Day Four – Guillaumes to Valdeblore
With just eight stages to go things are getting very close. Jerome Clementz and Nicolas Lau are now only 22 seconds apart after 16 special stages and nearly two hours of racing!
It’s great to see a few amateur riders amongst the top 20 too, Chris Ball is in 9th, Oliver Munnik is currently 14th and Stu Thompson is 18th. The Trans-Provence attracts a wide range of riders each year with the majority more focused on the experience rather than the racing/timed aspect, it’s easy to see why it’s become so popular – it provides the best of everything, competition, spectacular riding and one hell of an adventure!
Today riders were taken to the start of a stage via cable car rather than by van. Which is a whole new aspect for the event, the Trans-Provence is truly coming into it’s own:
Today was everything that we’ve known to come and love about Mavic® Trans-Provence. With perhaps one of the longest, most technical, all natural, on sight trails that we’ve had since the inaugural event in 2009
Unfortunately, but it is to be expected within the sport, injuries have occurred:
Mavic® Trans-Provence wish Vadim Savelyev a speedy recovery, who did a great job of landing on his head today during one of the bike park Special Stages and was more than a little concussed, and to Fay Cunningham who’s broken her hand and is out for the rest of the race.
Special mention must also go to Mark Weir, who has also broken his hand, but has decided to carry because “it only really hurts on the downhill”
The first half of the day utilised two of last years special stages, one as a timed stage and the second stage ran along a ravine ending on a balcony trail high above the medieval town of Roubion.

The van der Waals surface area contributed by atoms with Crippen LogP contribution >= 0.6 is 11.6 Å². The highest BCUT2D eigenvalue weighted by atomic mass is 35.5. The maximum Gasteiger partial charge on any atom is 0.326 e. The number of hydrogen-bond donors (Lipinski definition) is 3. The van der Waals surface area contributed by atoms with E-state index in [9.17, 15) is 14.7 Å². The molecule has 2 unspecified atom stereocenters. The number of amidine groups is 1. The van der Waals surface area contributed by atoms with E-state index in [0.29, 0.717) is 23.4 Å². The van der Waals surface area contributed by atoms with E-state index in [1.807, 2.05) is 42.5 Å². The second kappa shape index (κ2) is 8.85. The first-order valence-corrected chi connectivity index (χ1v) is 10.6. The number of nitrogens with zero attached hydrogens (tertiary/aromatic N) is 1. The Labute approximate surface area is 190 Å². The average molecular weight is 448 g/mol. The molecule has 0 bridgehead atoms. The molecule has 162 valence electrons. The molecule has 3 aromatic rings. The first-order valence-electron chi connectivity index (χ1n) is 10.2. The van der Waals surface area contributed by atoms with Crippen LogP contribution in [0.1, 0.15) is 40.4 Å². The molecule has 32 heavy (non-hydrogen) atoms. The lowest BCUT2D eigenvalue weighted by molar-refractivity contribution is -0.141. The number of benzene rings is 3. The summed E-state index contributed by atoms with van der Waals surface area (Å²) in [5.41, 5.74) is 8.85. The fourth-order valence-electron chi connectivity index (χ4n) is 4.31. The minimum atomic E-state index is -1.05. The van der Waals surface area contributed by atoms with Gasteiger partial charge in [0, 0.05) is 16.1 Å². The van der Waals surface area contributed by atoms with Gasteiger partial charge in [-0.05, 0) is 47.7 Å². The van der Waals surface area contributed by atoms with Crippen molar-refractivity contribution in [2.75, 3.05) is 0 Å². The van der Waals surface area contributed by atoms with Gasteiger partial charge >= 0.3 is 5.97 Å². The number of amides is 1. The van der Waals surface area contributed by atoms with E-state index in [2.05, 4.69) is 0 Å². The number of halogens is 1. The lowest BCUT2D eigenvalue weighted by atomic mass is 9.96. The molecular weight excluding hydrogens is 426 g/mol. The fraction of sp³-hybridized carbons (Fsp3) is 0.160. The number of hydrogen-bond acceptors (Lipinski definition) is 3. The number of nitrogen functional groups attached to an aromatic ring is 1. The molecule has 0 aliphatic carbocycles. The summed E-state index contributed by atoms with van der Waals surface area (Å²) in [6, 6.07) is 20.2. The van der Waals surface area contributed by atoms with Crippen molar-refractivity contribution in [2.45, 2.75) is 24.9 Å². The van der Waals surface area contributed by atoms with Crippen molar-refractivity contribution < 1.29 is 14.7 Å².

From Roubion, riders made their way to the ski lifts, and two special stages within the Roubion bike park. The stages took riders on the more natural feeling trails, with only the bottom section of the trail including the addition of some of the bike parks step-downs and other features.
After that section riders rode across high valley mountain passes, including an incredibly fast ‘pick it and stick it’ multi-option sheep track with a few short technical climbs before reaching the final stage of the day.
The final section proved somewhat tricky for most, the trail lost almost 1000m vertically and threw riders onto a fast trail. For the final stage riders needed to be able to interpret the trail quickly, making instant decisions on where they thought the trail would turn and what was coming up next, sometimes easier said than done when riding at speed!
Many of the riders ended up catapulting over ancient walls from unused olive terraces and were sent over the bars when encountering bushes on the trail. The next section proved tricky again, taking riders down a steep trail with tight switchbacks which was followed by exposed single track and very steep climbs in short bursts before finally finishing on a trail high above a river.
Day five involves two new stages, with only 20 seconds between the top two riders on the fifth day, it’s going to be a close one!